7 effective ways warm weather can help you lose weight


When the weather turns warm, we often have more motivation to reach our fitness and nutrition goals. During the winter, it’s often harder to get outside, socialize, and even eat healthier. Because of these reasons, winter weight gain is natural, so if you’re planning to shed those hibernation pounds, ensure you’re doing so safely and effectively.

By eating a balanced diet and getting back on your exercise regimen, you can get back to your body’s natural weight. Keep in mind that this looks different for everyone, so set goals that are best for you, your lifestyle, and your body type. Ready to jump in? Here are seven effective weight loss tips to lose weight safely now that warm weather is here.

Get out of the house

OK, pop quiz: Is it easier to go for a walk when it’s 70 degrees outside or when there are seven inches of snow on the ground? You know the answer, and it’s a clear driver of greater activity during warmer weather. It may seem obvious, but it’s a universal truth that can have a powerful impact on your health and wellness.

When the weather is nice, you’re more likely to socialize with friends, walk instead of drive, and maybe even walk around that new art gallery you’ve been meaning to visit. Long story short, warm weather usually gives us the motivation to get out of the house, and you can start losing weight by being a little more mobile throughout the day.


Get sunshine and vitamin D

There’s also a hidden benefit to being outside that has nothing to do with physical activity and everything to do with that bright yellow orb in the sky.

In a few studies with overweight individuals, Vitamin D assisted in weight and fat loss. The sun is also a key to metabolizing vitamin D, so getting more sun and plenty of vitamin D (including through supplements) is a useful way to help your weight loss journey. Keep in mind that these studies don’t test every body type and lifestyle, so while this may have induced weight loss in some individuals, vitamin D alone isn’t enough to promote weight loss in everyone.

And, of course, be sure to be careful about getting too much sun.

Sweat it out

Sweating is the body’s way of cooling itself down. This can indeed lead to weight loss, but this is just water weight, meaning you will put the weight back on naturally as you eat and rehydrate. However, some people, especially those with a high-sodium diet, retain more water than others. In these situations, sweat is a good way to expel that extra water retention.

Take advantage of summer produce

There are many fruits and vegetables in season, many of which pack big nutritional punches and serve as healthier alternatives to the foods we eat while hunkered down over the winter.

Take advantage by enjoying fresh smoothies, salads, or snacks that are delicious and healthful additions to any diet. Further, many vegetables are full of fiber, keeping you feeling fuller for longer so you don’t end up overeating or snacking on empty calories later.

The heat is an appetite-suppressant

Studies on weight loss found that people eat less when their body temperatures go up, so simply sitting in the sun may reduce cravings. This may be useful in the short term, though it will not have a longer effect given that plenty of other factors affect your cravings and hunger.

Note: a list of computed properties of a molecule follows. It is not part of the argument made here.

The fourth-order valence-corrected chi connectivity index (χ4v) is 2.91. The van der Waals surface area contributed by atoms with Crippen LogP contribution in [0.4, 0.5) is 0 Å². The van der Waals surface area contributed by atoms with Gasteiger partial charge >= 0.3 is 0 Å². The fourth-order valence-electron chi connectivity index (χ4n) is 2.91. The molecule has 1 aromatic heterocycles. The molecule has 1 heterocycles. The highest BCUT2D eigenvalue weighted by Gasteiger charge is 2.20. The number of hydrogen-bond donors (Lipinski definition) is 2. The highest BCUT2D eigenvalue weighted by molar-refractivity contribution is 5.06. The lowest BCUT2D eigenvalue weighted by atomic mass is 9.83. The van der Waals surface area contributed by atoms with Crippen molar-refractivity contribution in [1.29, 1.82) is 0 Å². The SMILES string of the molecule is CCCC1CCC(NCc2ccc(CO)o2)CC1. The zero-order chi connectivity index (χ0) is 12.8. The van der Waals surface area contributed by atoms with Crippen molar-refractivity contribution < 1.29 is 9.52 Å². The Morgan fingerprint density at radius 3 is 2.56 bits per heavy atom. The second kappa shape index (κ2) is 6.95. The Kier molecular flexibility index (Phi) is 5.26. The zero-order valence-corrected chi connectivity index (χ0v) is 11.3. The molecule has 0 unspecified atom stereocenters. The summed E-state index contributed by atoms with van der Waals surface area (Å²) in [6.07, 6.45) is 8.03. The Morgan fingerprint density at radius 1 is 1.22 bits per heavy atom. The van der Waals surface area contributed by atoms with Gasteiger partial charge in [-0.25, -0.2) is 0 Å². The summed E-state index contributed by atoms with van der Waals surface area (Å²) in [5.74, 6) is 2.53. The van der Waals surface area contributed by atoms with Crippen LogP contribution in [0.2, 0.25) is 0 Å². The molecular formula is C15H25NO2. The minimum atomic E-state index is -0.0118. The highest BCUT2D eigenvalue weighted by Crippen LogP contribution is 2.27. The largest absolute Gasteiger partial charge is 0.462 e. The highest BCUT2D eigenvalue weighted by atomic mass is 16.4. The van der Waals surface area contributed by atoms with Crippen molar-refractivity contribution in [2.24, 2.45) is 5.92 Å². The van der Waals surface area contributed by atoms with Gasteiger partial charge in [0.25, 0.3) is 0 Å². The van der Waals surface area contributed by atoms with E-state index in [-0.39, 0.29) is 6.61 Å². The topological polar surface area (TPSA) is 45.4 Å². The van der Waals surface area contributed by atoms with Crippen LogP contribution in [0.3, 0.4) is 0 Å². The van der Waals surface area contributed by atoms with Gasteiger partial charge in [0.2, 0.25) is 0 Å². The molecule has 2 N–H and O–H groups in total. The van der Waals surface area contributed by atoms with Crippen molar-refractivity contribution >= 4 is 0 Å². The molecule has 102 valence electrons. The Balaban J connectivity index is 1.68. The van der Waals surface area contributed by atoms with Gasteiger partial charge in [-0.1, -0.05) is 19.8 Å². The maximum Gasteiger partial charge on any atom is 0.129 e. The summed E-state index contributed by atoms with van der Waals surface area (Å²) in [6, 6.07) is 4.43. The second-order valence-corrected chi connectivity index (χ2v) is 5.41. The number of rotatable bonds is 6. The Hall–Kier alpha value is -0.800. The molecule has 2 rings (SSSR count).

Additionally, drinking enough water, about eight glasses per day, can keep you feeling full. Often, our body mistakes thirst for hunger and we end up reaching for snacks when we need a glass of water. Be sure to drink throughout the day, especially after meals, to prevent you from overeating.

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Grill out

Ditch the chicken fingers and toss another chicken breast on the BBQ. By swapping out fried foods for grilled meals, you can reduce carbohydrates and fat from your diet, two contributors to weight gain. Not to mention grilled food brings stronger and more versatile flavor, so it’s a benefit for your taste buds as well as your waistline.

Do yardwork

Gardening and other yard work may not take the place of a 700 calorie-burning spin class, but these tasks are more active than you might think. Basic gardening can burn 200-400 calories per hour, while high-intensity yardwork like landscaping can burn 400-600 calories per hour. Further, mowing the lawn (with a walking lawn mower) burns between 250-350 calories per hour, and raking will run you about 300-400 calories per hour.

Every person and situation is unique, so at the end of the day, you’ll have to find out how best to ramp up your diet and exercise plan when warmer weather comes to town. Your body type, weight distribution, and metabolism are influenced by your genetics as well as your diet and exercise. While following an active, balanced lifestyle is a great method of weight loss, be sure to reach out to a healthcare professional if you’re concerned about your weight or want to ensure you’re losing weight in a healthy way.

BlissMark provides information regarding health, wellness, and beauty. The information within this article is not intended to be medical advice. Before starting any diet or exercise routine, consult your physician. If you don’t have a primary care physician, the United States Health & Human Services department has a free online tool that can help you locate a clinic in your area. We are not medical professionals, have not verified or vetted any programs, and in no way intend our content to be anything more than informative and inspiring.

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